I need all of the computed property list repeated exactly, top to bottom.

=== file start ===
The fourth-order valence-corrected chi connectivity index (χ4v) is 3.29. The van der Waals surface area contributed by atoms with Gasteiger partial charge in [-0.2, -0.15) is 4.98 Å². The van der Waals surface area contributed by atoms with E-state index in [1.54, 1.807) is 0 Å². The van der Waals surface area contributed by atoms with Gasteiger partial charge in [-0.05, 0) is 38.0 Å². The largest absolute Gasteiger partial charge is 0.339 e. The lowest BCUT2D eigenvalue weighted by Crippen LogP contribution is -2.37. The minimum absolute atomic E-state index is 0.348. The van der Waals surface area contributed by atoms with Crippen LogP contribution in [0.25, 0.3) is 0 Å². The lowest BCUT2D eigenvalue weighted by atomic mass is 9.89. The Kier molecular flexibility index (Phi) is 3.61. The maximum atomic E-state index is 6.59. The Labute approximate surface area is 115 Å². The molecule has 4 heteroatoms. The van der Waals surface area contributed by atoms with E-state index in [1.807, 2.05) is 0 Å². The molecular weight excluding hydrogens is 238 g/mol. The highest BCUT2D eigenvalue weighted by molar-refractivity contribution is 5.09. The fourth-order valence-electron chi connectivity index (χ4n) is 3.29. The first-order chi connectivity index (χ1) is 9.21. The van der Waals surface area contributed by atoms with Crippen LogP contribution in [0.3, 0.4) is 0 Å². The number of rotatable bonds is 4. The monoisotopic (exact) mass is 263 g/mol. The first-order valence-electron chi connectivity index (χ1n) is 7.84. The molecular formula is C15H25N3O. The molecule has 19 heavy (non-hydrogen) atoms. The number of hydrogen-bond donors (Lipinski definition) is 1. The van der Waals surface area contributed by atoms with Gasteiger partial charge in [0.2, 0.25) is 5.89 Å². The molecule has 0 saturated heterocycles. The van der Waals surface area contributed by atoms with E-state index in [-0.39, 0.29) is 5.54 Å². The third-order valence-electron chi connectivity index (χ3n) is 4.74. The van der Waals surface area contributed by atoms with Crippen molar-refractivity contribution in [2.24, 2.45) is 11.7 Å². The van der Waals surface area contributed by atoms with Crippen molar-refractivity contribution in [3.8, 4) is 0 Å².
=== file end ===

The fourth-order valence-corrected chi connectivity index (χ4v) is 3.29. The van der Waals surface area contributed by atoms with Gasteiger partial charge in [-0.2, -0.15) is 4.98 Å². The van der Waals surface area contributed by atoms with E-state index in [1.54, 1.807) is 0 Å². The van der Waals surface area contributed by atoms with Gasteiger partial charge in [-0.05, 0) is 38.0 Å². The largest absolute Gasteiger partial charge is 0.339 e. The lowest BCUT2D eigenvalue weighted by Crippen LogP contribution is -2.37. The minimum absolute atomic E-state index is 0.348. The van der Waals surface area contributed by atoms with Crippen LogP contribution in [0.25, 0.3) is 0 Å². The lowest BCUT2D eigenvalue weighted by atomic mass is 9.89. The Kier molecular flexibility index (Phi) is 3.61. The maximum atomic E-state index is 6.59. The Labute approximate surface area is 115 Å². The molecule has 4 heteroatoms. The van der Waals surface area contributed by atoms with E-state index in [1.807, 2.05) is 0 Å². The molecular weight excluding hydrogens is 238 g/mol. The highest BCUT2D eigenvalue weighted by molar-refractivity contribution is 5.09. The fourth-order valence-electron chi connectivity index (χ4n) is 3.29. The first-order chi connectivity index (χ1) is 9.21. The van der Waals surface area contributed by atoms with Crippen LogP contribution in [0.3, 0.4) is 0 Å². The number of rotatable bonds is 4. The monoisotopic (exact) mass is 263 g/mol. The first-order valence-electron chi connectivity index (χ1n) is 7.84. The molecular formula is C15H25N3O. The molecule has 19 heavy (non-hydrogen) atoms. The number of hydrogen-bond donors (Lipinski definition) is 1. The van der Waals surface area contributed by atoms with Gasteiger partial charge in [0.2, 0.25) is 5.89 Å². The molecule has 0 saturated heterocycles. The van der Waals surface area contributed by atoms with E-state index in [-0.39, 0.29) is 5.54 Å². The third-order valence-electron chi connectivity index (χ3n) is 4.74. The van der Waals surface area contributed by atoms with Crippen molar-refractivity contribution in [2.24, 2.45) is 11.7 Å². The van der Waals surface area contributed by atoms with Crippen molar-refractivity contribution in [3.8, 4) is 0 Å².